Duncan Phillips, the grandson of a steel magnate and son of a businessman, shows an interest in art from an early age, which is encouraged by his family via a modest annual fund dedicated exclusively to acquiring works of art. The sudden death of his father and brother causes him to honour them by publicly exhibiting acquired works in one area of their mansion. Duncan Phillips acquires around three hundred paintings and adds them to the two dozen or so works already in his possession to open the Phillips Memorial Gallery in 1921, thus turning the collection into the first modern art museum in the USA.
The body of work by Philip Guston (Montreal, Canada, 1913 - New York, USA, 1980) is on display in Europe for the first time, although his later work was previously exhibited in Whitechapel in London. Following the initial waves of surrealist and metaphysical language, Guston becomes one of the preeminent figures of Abstract Expressionism in the Fifties.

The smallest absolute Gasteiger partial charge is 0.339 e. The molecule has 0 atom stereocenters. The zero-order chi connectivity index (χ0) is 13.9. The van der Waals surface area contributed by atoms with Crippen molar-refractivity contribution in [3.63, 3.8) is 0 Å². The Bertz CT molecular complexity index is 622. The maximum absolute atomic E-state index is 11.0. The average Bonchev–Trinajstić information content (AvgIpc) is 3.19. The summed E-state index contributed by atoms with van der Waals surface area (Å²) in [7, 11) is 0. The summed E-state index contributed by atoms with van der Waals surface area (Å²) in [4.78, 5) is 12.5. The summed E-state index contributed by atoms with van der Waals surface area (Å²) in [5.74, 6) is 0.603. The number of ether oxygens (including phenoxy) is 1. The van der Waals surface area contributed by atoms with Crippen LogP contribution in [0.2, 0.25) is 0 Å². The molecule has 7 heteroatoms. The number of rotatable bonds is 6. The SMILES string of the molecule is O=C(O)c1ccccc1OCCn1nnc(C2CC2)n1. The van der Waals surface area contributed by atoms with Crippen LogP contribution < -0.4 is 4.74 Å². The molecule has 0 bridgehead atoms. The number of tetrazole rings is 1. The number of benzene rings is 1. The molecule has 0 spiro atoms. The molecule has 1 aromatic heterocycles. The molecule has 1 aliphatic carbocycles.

À rebours. La rebelión informalista 1939-1968 gathers work by seventy-three artists from varied backgrounds and offers a thorough review of what Informalism means historically and historiographically. Dore Ashton, curator of the exhibition, renounces a genealogy where geographical factors are a priority so that different names are used depending on the location for the same trend (tachisme, art autre, lyrical Abstraction and Abstract Expressionism).